I joined NAA after being molested by Principal Financial Group, Bank of America, Merrill Lynch and Morgan Stanley. My commission payout from those big name companies was 25-30% with no ownership in my book of business. The big companies also banned me for two years from being able to work in the industry in their territory. They believe business is business and I get that. They spent time trying to train me and support me with back office staff and online platforms and very critical and depressed management. They are ruthless unlike NAA. | NAA is just a bunch of regular often x Amway people looking to make some money selling to old reworked leads untill thay can afford to purchase new leads. Prety much the same as a green stock broker calling on recycled leads again and again. That pain is the right of passage in the financial services business. | I found NAA online, and after leaving the BIG BOYS of finance I looked for an organization that was a bit more friendly but still had clout in the financial services market. | Their webpage at NAAleads.com says: | “National Agents Alliance provides the perfect career opportunity for those who would like to increase their income potential with both up-front commissions and residual income.” | OK, that sounded good to me. Upfront and residual. I like it! I joined and learned the following information: | ALL INSURANCE COMPANIES ARE MULTI LEVEL MARKETING SALES ORGANIZATIONS. | If you contract with an FMO, IMO, DMD, MGA, PPGA, you are in an MLM insurance company. Those are all acronyms for MLM marketing inside the United States insurance business. Field Marketing Organization, Insurance Marketing Organization, Master General Agent, Blah, Blah, Blah….. The levels go 10 deep for most. Allianz, F&G, Transamerica, Mutual of Omaha, Foresters, Great American, ING, American National, National Western, etc are all MLM. | When I was in Amway MLM I had a minimum monthly purchase requirement. With NAA there is no quota or monthly fee for membership. It is not a real MLM from that stand point. You just give up some of your commission on each sale. You get that back as you build a team and get promoted. Working at any insurance agency you would have had to do that anyway and probably have a desk fee. | Captive agents at a brokerage firm get really screwed so NAA is not a bad place to work in comparison. At a big name firm you get a low contract under the MLM system and then the brokerage firm puts it on the production grid and knocks it down another 75% and then eliminates bonuses etc when you fail. | Most independent agents however try to escape that big brother system and take an MGA or PPGA contract called the STREET LEVEL CONTRACT. It is often paying 80-100% of 1st year commissions but then they have no support and have to pay for all of their help and go purchase an executive suite and a yellow page add and web page. No one is available to watch for errors or help teach compliance or help negotiate lower rates for E&O. There is no time for selling because everything is administrative. | Independent agents with a poor marketing group (FMO or IMO) hand all of the up line commissions to the Field Marketing Organization and then get nothing back except an occasional mug or envelope opener. The trips are available from the insurance company not the IMO-FMO upline usually. Some marketing groups will take you on an incentive trip if you are a top dog because you made them an extra bonus. | With NAA it was slightly different. They have mailing programs and offer free leads to beginners. The NAA system is the best one for a new agent or an old dog agent wanting back into the business. It is awesome for part timers too! The free leads are mostly reworked and they tell you that on each lead. It is marked as called 1 time or 3 times etc. There is money in the reworked leads if you call them enough times. The older one are awesome too because people need upgrades and you can find those in the list all the time. The average sale nets about 400 dollars but you have to work too find the money. The money is there for sure however compared to the wire house leads I would call back in the day. The NAA leads take way less work to close that standard recycled leads. One in the home a one call close is the norm. I worked recycled leads cold at Merrill and Morgan Stanly for years and those leads were bad, bad, bad…. | All of the NAA leads at least had the client’s signature on them requesting information and you can close them if you are a salesman but few people are sales people. Most of us want to be order takers. Go work in a call center hell if you want to be an order taker. Your numbers will be bad there too if you can’t sell. | NAA has an awesome back office and education system. They are there for you if you work. If you can’t sell and wont go to the training meetings you are going to fail! The same goes true with the wire houses but they will fire you where you will just drop out of NAA if you suck as a sales person. | Right off the bat NAA told me the reworked leads were free on a limited basis. If I wanted more leads then I needed to purchase them. There are not enough home sales in many counties to provide new leads to one thousand insurance agents so Mortgage Protection Leads are reworked even when they are fresh. Other agents caught them when they were moving in half the time. It is a hard market but you can make money. You need to learn to sell and few people can close a deal if it is not a laydown. | FRESH leads cost money. When I had 100% contracts and paid 5000 dollars to a mail house for a 1% response rate I was out of pocket $50 dollars per lead on average. With NAA they let you get something called a GMR. That means they take the risk of mailing for you and you only pay for the yield not the full mailing. Your lead cost will drop big time when you do that. | The NAA back office and training is brilliant. They have an online interface that is a dream to work with. In terms of residuals and commission haircuts. That money is spread out among the MLM up line just like any other marketing organization in insurance does. The difference is that as you bring people into the biz you get to share in that pot of money and it is massive! If you are not in NAA or insurance in general to build an agency you will work hard all of your days with little to show for it. With NAA you need to start with the intention of recruiting so you can get the residuals right away! To be an manager anywhere else you need to fight for the interview and get one of the coveted spots. With NAA everyone can be a manager from the beginning making at least 5% on their down line and as they progress they will earn 10X that figure. It is an awesome way to spread the wealth and everyone can participate not just the coveted agency mangers. | Mutual of Omaha, Foresters, Transamerica etc all love NAA as a marketing organization. As for Andy Albright being a redneck money making CEO? Yes he is and good for him. He also shows the path that those who work earn and those who kind of work kind of earn. | If you want real contract hell, real hard work, real low pay, and real compliance nightmares then get a job with a bank or major wire house. You will be begging Albright for a job again. He is a business man and every contract is clear. Learn to sell. Enjoy the lead system and better yourself so you can close the sale. NAA in no cake walk but they are better than most insurance marketing up line agencies. Get out and recruit if you want residual income and overrides. That is what you would have to do as an agency manager at Prudential or MetLife but you would never get that job as you need an amazing resume and killer instinct and no self-respect. | NAA is hard work as is any financial services job. Work sucks. That is my complaint!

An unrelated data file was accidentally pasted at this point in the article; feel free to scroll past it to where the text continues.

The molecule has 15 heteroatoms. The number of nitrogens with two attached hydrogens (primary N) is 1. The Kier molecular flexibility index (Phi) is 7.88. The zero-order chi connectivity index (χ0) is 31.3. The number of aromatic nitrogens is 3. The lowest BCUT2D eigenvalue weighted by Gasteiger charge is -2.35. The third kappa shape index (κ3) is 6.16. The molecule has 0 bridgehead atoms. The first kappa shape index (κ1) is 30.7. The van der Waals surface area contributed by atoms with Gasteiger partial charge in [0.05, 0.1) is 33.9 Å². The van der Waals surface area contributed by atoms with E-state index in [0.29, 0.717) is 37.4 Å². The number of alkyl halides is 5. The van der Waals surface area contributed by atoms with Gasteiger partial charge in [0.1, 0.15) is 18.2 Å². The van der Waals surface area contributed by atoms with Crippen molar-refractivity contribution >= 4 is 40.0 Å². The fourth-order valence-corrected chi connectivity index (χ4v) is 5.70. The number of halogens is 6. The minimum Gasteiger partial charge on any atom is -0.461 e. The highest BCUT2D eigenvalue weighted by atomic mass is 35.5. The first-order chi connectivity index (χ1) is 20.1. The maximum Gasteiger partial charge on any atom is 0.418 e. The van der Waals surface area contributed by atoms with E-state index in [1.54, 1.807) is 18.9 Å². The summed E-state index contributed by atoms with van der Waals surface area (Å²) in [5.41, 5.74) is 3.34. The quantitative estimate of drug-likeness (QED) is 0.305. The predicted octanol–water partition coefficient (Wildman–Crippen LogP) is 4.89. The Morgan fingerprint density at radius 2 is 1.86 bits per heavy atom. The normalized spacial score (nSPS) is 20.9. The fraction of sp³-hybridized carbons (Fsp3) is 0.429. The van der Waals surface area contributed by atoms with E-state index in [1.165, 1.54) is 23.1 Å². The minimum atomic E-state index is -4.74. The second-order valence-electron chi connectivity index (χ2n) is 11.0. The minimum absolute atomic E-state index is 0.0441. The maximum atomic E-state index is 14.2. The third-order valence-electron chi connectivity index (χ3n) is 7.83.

- Name: National Agents Alliance
- Country: United States
- State: North Carolina
- City: Burlington
- Address: 1214 Turrentine Street
- Phone: 1.336.227.3319
- Website: www.naaleads.com/